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They should be here

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posted on May, 17 2006 @ 11:52 AM
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By "They" I mean EBE or (Extraterrestrial Biological Entities). Considering many factors has lead me to believe that odds are very high that at least one type of EBE should have explored and even colonized most of the Milky Way Galaxy by now. Though I personally think its much more likely its been done by many and not a single EBE type.

First we should try to get a understanding of just how many technological civilizations there might be in our galaxy. Now that's really impossible but we can make some educated guesses.
Drake Equation

N = R* x Fp x Ne x Fl x Fi x Fc x L

Now this is far from perfect since number for N~ (the number of civilizations in our galaxy with which we might expect to be able to communicate at any given time) varies a great deal depending on what numbers you input.

N can equal a rather pessimistic 10 civilizations among the 400 billion stars in the Milky Way, or a optimistic number like millions of civilizations depending on what numbers are used. That's far from perfect but the drake equations is also getting better all the time.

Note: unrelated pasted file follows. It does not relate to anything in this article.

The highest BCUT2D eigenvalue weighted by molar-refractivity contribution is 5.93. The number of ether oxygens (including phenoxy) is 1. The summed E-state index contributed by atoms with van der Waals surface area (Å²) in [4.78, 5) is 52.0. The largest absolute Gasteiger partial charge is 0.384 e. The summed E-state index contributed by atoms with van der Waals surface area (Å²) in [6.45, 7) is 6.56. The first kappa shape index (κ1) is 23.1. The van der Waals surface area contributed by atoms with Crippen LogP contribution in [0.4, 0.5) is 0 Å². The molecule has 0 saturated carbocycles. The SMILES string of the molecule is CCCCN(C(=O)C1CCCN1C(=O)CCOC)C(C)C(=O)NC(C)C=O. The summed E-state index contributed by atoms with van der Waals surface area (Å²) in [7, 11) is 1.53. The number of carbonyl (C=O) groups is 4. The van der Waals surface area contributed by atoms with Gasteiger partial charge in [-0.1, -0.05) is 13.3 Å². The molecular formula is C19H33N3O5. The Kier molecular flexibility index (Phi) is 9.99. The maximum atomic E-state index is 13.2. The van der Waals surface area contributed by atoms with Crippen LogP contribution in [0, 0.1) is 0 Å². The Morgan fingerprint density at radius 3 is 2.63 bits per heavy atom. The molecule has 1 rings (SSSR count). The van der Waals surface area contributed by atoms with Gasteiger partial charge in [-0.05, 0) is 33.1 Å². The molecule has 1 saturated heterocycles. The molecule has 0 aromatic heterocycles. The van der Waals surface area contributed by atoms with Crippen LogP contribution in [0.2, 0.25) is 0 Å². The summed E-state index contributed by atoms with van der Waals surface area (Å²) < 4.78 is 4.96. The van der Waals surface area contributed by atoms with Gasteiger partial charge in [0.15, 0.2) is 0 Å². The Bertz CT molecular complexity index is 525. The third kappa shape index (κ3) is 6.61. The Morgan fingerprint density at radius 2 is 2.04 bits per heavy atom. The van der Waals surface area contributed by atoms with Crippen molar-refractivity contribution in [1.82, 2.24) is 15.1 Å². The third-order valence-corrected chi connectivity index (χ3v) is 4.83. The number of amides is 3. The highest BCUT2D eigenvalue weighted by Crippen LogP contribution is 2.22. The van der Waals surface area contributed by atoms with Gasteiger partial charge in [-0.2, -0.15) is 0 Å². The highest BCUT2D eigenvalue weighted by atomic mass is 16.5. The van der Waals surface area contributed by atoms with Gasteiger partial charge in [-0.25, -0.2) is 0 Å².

For example

Fp - the number of stars that has planets. Now that we are starting to find real planets we are going to get a better understanding of what Fp should be.

Ne- the average number of planets which can potentially support life per star that has planets. Now that we know Mars had liquid water and Europa has a liquid ocean the number for Ne has went way up.

Even picking from the pessimistic end of the spectrum odds are still They should be here by now. According to calculations by People like Carl Sagan and others even a single EBE civilization using sub-light speed (LS) technology could have explored and colonized the entire 100,000 Light year across Milky Way Galaxy in 50 million years. This of course isn't factoring any radical propulsion systems or travel methods like Warp-drives, Worm holes and the like that may work in theory and in real life.

Either using sub-LS Massive rotating colony ships spreading out and then taking time to build infrastructure, increase population and new ships to spread out to the next systems. Or they could have simply explored the Milky Way using something like Von Neumann probes ( self-replicating machines) exhaustively explored the Galaxy in as little as a few million years with little investment of materials or energy compared to colony ships.

Millions of years let alone 50 million years may sound like a insane amount of time and for humans it is. But in Geological time scale its not a long time at all. When you think of it from a Cosmic timescale billions and billions of years it really a blink of a eye.